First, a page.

No Elvis, No Beatles, No Stones… by 1979????

Written by | May 1, 2009 14:58 pm | 4 responses


In December 1979 the Clash released their magnum opus, “London Calling”, considered by some the greatest rock album of all time, and the highest testament to the rule of punk which had begun all of three years earlier. A snarling, raging, multi-genre, punk, ska, R&B meisterwork that in any other year would have put rock on notice; in 1979 it simply joined a long line…

The Jam would release “All Mod Cons,” the best Mod album of all time, Elvis Costello’s “Armed Forces” was his third album and with hits like “Oliver’s Army” and (Nick Lowe’s) “(What’s So funny About) Peace, Love, and understanding” would bring him into the mainstream. Nick Lowe himself would follow up the seminal “Pure Pop for Now People” with the delightful “Labour Of Lust”.

Better still, the promise of the Sex Pistols -shot down in a hale storm of syringes and avarice- would rise again with Johnny Rotten’s greatest moment, his second band Public Image, Ltd’s second album “Metal Box”. At the palladium that year with jazz guitarist James Ulmer opening, PIL played one of the great sets. Where Rotten gotten eaten up by the hype with the Sex Pistol, PIL, by the very nature of its uncommercial hard dub sound, turned it’s back on punk and headed straight into… well, within a year or two oblivion, but straight into the future of rock.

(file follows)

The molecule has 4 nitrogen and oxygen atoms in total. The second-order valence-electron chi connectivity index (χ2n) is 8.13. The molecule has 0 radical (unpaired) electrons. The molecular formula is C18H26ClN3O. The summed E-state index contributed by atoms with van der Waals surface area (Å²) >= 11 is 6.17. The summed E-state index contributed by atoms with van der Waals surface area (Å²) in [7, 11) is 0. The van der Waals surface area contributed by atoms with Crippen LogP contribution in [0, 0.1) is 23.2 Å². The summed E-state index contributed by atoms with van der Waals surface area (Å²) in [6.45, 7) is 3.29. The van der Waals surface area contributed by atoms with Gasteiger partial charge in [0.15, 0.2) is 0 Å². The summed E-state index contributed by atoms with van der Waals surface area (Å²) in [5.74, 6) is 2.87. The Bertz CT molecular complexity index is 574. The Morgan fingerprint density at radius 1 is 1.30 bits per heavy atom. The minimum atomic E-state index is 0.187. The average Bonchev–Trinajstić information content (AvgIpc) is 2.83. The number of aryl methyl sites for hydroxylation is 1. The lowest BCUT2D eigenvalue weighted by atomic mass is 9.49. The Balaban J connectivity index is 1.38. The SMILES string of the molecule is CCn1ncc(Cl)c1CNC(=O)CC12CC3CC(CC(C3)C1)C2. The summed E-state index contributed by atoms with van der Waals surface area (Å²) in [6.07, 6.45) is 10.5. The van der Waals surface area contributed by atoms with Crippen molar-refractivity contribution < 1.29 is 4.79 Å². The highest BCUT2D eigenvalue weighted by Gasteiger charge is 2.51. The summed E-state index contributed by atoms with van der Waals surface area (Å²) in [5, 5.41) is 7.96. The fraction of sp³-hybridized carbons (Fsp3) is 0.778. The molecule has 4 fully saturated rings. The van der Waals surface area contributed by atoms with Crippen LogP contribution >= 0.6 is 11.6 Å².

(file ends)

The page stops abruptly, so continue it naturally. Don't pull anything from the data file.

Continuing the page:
Meaning Neil Young was singing “The king is gone but he’s not forgotten, is this this the story of Johnny Rotten on the “Rust Never Sleeps” making him the hero of legions of former hippies who thought they were had become a total irrelevance.

And if punk was dead nobody bothered to tell X-Ray Specs, Alternative TV, Television….

AND Michael Jackson released easily his best album to date, “Off The Wall” and Donna Summers released disco’s shining moment, “Bad Girls”.

ANDANDAND Kurtis Blow was playin’ around town and released his first single that year preceding the saving grace of the 80s… rap music.

What happened?????

The British invasion reached its climax in 1967 and music began a steady decline from the summer of love to the summer of the same old stuff in 1973. (Similarly the IPOD was invented in 2001 and the musical results of the tidal change in distribution reached its height in 2008). The backlash to the bloated, preening, rock superstars of 73 was the return of the guttersnipes in 76 and the greatest year in music history 79.

Unfortunately, 79 was follow by 80 and a dark ages for popular music that wouldnt fully begin to recover till 91 (and reached its peak in 98).

Which leaves us with the five month doldrums in 2009.

After a year of such stunning strength, what gives?

76 was a reaction to a brutal recession.

09 is another brutal recession and perhaps the real results won’t be felt for five more years but with instant distribution available t0 all, perhaps this is the reaction to our fears for the future. If a kid is coming out of college and can’t find a job, how should they react? Form a band? Buy a drum machine? Panic?

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